This page presents Vanuatu's climate context for the current climatology, 1991-2020, derived from observed, historical data. Information should be used to build a strong understanding of current climate conditions in order to appreciate future climate scenarios and projected change. You can visualize data for the current climatology through spatial variation, the seasonal cycle, or as a time series. Analysis is available for both annual and seasonal data. Data presentation defaults to national-scale aggregation, however sub-national data aggregations can be accessed by clicking within a country, on a sub-national unit. Other historical climatologies can be selected from the Time Period dropdown list. Data for specific coordinates can be downloaded for in the Data Download page.
Observed, historical data is produced by the Climatic Research Unit (CRU) of University of East Anglia. Data is presented at a 0.5º x 0.5º (50km x 50km) resolution.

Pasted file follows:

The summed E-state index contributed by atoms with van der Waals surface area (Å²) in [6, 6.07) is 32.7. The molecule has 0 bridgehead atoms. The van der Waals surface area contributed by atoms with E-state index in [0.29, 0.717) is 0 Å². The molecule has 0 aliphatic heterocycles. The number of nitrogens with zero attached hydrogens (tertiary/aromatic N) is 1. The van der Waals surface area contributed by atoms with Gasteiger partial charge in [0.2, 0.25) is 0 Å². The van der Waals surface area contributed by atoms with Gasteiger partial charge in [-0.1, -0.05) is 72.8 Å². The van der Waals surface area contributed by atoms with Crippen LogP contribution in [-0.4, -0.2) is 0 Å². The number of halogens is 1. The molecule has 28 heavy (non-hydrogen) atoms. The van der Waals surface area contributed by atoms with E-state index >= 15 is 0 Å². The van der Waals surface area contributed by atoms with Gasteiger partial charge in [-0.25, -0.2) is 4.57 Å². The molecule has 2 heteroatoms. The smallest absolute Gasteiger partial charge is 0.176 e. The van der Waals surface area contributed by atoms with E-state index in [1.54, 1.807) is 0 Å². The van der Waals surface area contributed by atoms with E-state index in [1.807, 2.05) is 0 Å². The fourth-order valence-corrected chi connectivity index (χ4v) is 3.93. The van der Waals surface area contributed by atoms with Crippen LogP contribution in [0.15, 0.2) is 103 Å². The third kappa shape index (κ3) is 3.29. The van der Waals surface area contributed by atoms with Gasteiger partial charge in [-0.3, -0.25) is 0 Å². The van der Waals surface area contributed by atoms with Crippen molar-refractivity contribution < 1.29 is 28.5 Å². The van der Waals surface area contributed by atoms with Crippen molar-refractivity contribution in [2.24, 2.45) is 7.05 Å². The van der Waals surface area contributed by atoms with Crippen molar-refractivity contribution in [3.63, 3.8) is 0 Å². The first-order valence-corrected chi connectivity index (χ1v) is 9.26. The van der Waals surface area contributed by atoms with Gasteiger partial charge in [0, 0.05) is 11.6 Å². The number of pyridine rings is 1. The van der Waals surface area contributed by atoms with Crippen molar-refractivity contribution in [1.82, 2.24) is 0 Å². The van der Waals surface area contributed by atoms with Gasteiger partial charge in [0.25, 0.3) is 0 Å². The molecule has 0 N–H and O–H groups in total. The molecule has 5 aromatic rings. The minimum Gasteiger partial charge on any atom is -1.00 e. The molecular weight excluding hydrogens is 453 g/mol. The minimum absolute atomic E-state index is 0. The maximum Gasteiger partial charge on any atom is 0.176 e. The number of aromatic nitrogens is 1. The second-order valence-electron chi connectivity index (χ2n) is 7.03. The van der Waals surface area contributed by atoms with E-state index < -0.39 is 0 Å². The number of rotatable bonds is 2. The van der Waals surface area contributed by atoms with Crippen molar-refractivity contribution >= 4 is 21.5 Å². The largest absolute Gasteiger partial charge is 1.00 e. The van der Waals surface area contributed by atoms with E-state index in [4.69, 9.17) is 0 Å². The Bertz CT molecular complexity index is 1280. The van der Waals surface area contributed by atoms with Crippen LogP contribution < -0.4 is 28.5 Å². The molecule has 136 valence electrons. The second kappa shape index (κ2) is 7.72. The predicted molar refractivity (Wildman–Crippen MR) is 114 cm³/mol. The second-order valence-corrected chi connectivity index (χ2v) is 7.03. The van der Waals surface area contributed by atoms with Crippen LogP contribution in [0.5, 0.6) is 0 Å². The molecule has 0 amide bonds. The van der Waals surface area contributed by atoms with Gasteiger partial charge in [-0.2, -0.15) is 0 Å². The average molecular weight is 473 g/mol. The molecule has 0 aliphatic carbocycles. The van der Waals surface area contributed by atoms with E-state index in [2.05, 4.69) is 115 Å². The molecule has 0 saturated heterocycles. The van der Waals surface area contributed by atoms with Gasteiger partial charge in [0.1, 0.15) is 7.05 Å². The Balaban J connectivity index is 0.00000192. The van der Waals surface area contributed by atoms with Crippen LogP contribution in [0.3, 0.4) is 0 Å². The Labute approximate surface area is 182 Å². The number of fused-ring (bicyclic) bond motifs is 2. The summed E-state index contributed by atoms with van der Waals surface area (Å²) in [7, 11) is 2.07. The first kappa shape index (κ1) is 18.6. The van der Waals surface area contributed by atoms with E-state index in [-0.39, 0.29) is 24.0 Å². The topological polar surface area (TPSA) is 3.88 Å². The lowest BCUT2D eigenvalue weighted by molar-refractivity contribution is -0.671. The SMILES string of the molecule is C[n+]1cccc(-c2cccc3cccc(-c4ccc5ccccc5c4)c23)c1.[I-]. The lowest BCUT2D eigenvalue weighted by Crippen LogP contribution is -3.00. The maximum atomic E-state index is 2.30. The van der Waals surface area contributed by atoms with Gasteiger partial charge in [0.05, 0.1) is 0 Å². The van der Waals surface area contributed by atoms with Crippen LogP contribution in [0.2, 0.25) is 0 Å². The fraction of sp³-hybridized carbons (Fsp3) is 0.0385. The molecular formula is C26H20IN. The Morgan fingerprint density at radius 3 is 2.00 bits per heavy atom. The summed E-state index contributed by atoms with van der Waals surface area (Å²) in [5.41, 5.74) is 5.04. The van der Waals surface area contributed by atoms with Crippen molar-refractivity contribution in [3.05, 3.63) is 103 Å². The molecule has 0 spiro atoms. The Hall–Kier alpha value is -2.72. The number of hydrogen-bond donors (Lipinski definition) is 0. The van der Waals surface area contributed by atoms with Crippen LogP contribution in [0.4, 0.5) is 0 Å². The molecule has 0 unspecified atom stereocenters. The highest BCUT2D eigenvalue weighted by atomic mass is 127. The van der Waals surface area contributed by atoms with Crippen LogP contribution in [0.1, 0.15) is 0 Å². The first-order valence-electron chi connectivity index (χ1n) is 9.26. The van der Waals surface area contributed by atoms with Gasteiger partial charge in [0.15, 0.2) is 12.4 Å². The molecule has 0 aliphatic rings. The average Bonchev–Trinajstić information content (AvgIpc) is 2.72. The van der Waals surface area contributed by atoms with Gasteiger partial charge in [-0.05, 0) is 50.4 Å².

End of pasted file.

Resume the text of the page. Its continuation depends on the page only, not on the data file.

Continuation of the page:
Vanuatu’s climate varies with latitude, from wet tropical in the northern islands, which receive over 4,000 millimeters (mm) of annual rainfall to the dryer subtropical in the southern extremes of the archipelago, where annual average rainfall measures 1,500 mm. Average temperatures range from 21°C to 27°C, and unlike many of the Pacific island nations, seasonal temperatures in the capital city of Port Vila exhibit high variability with summertime highs exceeding 30°C and minimum temperatures often reaching below 20°C. Seasonal and interannual variations in climate are driven by changes associated with El Niño, which affect every aspect of the climate in the Pacific. Cyclones are common during the warm months of November to April, although two recent cyclonic events were experienced outside of the traditional cyclonic season.